Portraits of Wildflowers

Perspectives on Nature Photography

Silver and gold on a block on the west side of Mopac

with 16 comments

Click for greater size and clarity.

Mopac is the name of an increasingly clogged expressway that runs north-south on the west side of Austin. In most places there’s a parallel access road, including a stretch near North Hills Drive whose margin happens to be home to some native plants. I spent a little time there on October 19 and managed to get two for the price of one, so to speak. The obvious subject, and one that I never seem to tire of, is Clematis drummondii, this time partly in a late phase in which some of the vine’s feathery, seed-bearing strands were already coming undone from the core that had held them. The yellow-orange in the background is from a wildflower that has also made its appearance here several times, Viguiera dentata, known because of its color as goldeneye.

For those of you who are interested in nature photography as a craft, points 1, 2, 5, 6, 15 and 16 in About My Techniques are relevant to this photograph.

© 2012 Steven Schwartzman

Written by Steve Schwartzman

November 18, 2012 at 6:17 AM

16 Responses

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  1. A lovely photo – and the green leaves add so much. Most of the time the leaves are just “there” in wildflower photos, but they certainly make their presence felt in this one.


    November 18, 2012 at 7:48 AM

    • Thanks for appreciating and commenting on those green leaves, which differentiate this photograph from many others I’ve taken of this intriguing species and its swirly seed heads. I’d thought of mentioning the leaves in my text but ended up not doing it, so it’s good to have you add your observation.

      Steve Schwartzman

      November 18, 2012 at 8:28 AM

  2. I wonder why this one hasn’t been introduced into the nursery trade. It is so beautiful when it is in its “feathery” stage…I’ve never found it to be a “garden bully”.

    Agnes Plutino

    November 18, 2012 at 8:39 AM

    • You know that I’m with you when it comes to this species. Perhaps the fact that as a vine it will climb over and cover other plants has kept it out of the nursery trade. Fortunately, I see “old man’s beard” in so many places around central Texas, and from late spring through late fall, that anyone who wants some could gather seeds pretty easily.

      Steve Schwartzman

      November 18, 2012 at 8:51 AM

  3. That is one beautiful picture. I think the vine in some places is called goat’s beard as a short easy version. I have wanted for a long time to find some with seed but I have yet to see any locally. It might be here and I just have not been at the right place and time.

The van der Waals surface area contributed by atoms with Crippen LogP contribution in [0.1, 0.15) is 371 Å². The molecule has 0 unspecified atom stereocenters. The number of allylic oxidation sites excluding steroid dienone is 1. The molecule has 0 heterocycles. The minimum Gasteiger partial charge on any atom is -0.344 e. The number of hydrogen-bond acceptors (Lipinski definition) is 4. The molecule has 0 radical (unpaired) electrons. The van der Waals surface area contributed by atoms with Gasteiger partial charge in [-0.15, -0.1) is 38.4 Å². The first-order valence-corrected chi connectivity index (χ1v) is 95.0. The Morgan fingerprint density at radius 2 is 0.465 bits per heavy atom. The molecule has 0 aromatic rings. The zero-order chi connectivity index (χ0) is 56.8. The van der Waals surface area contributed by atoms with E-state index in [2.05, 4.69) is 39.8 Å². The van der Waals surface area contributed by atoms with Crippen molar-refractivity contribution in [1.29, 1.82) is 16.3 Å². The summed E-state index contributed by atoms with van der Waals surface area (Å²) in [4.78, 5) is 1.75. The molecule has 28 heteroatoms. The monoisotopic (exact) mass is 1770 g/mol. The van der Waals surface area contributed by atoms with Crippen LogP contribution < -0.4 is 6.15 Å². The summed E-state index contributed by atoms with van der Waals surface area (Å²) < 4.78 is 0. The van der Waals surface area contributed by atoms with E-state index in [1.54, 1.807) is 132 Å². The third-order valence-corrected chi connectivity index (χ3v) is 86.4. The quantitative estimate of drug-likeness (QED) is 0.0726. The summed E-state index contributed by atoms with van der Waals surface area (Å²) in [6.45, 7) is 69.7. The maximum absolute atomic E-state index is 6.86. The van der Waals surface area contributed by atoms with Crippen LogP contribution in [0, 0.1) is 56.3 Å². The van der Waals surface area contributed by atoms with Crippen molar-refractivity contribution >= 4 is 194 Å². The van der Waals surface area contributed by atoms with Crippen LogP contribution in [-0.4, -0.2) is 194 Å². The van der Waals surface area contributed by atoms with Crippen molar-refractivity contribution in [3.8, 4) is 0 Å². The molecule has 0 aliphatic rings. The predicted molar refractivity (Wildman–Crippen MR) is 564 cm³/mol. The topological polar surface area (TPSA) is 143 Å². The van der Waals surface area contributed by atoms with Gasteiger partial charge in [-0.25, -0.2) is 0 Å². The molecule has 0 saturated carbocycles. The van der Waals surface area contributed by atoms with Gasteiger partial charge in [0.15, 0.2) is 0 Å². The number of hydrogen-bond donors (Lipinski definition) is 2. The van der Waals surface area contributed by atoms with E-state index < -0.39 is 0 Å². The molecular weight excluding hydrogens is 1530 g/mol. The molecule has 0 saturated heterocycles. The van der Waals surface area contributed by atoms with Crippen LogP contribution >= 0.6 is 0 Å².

November 18, 2012 at 9:24 AM

    • Thank you. I haven’t heard or seen goat’s beard applied to this species, but it wouldn’t surprise me, for whom old man’s beard is the usual colloquial name. Good luck in your search for some local plants with seeds. They’re plentiful around Austin, if you want to venture a hundred miles or so south.

      Steve Schwartzman

      November 18, 2012 at 9:59 AM

  4. That is a wonderful image!


    November 18, 2012 at 11:45 PM

  5. Silver hair of the clematis seeds have fascinated me many times, here is a longer story of a clematis in my garden, flowering as the last one
    In the discussion under the post are other examples of such hairy seeds, as this pasqueflower (pulsatilla vulgaris): http://andrzej.dabrowka.com/s24/088sasanka-6.jpg

    Andrzej Dąbrówka

    November 19, 2012 at 5:24 PM

    • As you know, I share your fascination with the genus Clematis. I wasn’t familiar with Pulsatilla vulgaris, which is a European species, but I looked it up and found it’s in the same buttercup family, Ranunculaceae, as the Clematis. Your picture certainly could fool me into thinking it’s a Clematis.

      Steve Schwartzman

      November 19, 2012 at 6:06 PM

  6. I love the juxtaposition of two textures in this photo – the cloud of seed strands in the foreground – the solid yellow of the flower background. Effective and so lovely.

    Mary Mageau

    November 19, 2012 at 6:43 PM

    • I’m glad that you appreciate the “architecture” of this photograph, and I like your phrase “the cloud of seed strands.” All these native Texas plants must be a novel thing for you in Australia.

      Steve Schwartzman

      November 19, 2012 at 9:01 PM

  7. I always love coming over here. This clematis is a particular beauty–not surprising you don’t tire of it. Nor will I, not with wonderful photos like this.

    Susan Scheid

    November 20, 2012 at 8:59 PM

    • Thanks so much, S.S. I’m always happy to have you browsing here, just as I’m happy to be able to browse (photographically) on the plants that are native in this area.

      Steve Schwartzman

      November 20, 2012 at 9:16 PM

  8. It is interesting to learn of genera that are shared between different countries. This is also a native genus in Australia, where we have species Clematis aristata, C. glycinoides. They are often called Old Man’s Beards. Clematis fawcettii is a less common rainforest species that only grows in the far north of NSW, and is listed on the Threatened Species Act.


    November 30, 2012 at 6:52 PM

    • One of my guidebooks says that there are some 300 species of Clematis around the world in northern temperate regions, southern temperate regions, and tropical African mountains. I’m glad to hear you’ve got some native species in Australia. In the United States the vernacular name old man’s beard is also in use; in Texas it applies to the species shown here, Clematis drummondii. Last year I showed a picture of it looking even more beard-like.

      Steve Schwartzman

      November 30, 2012 at 9:53 PM

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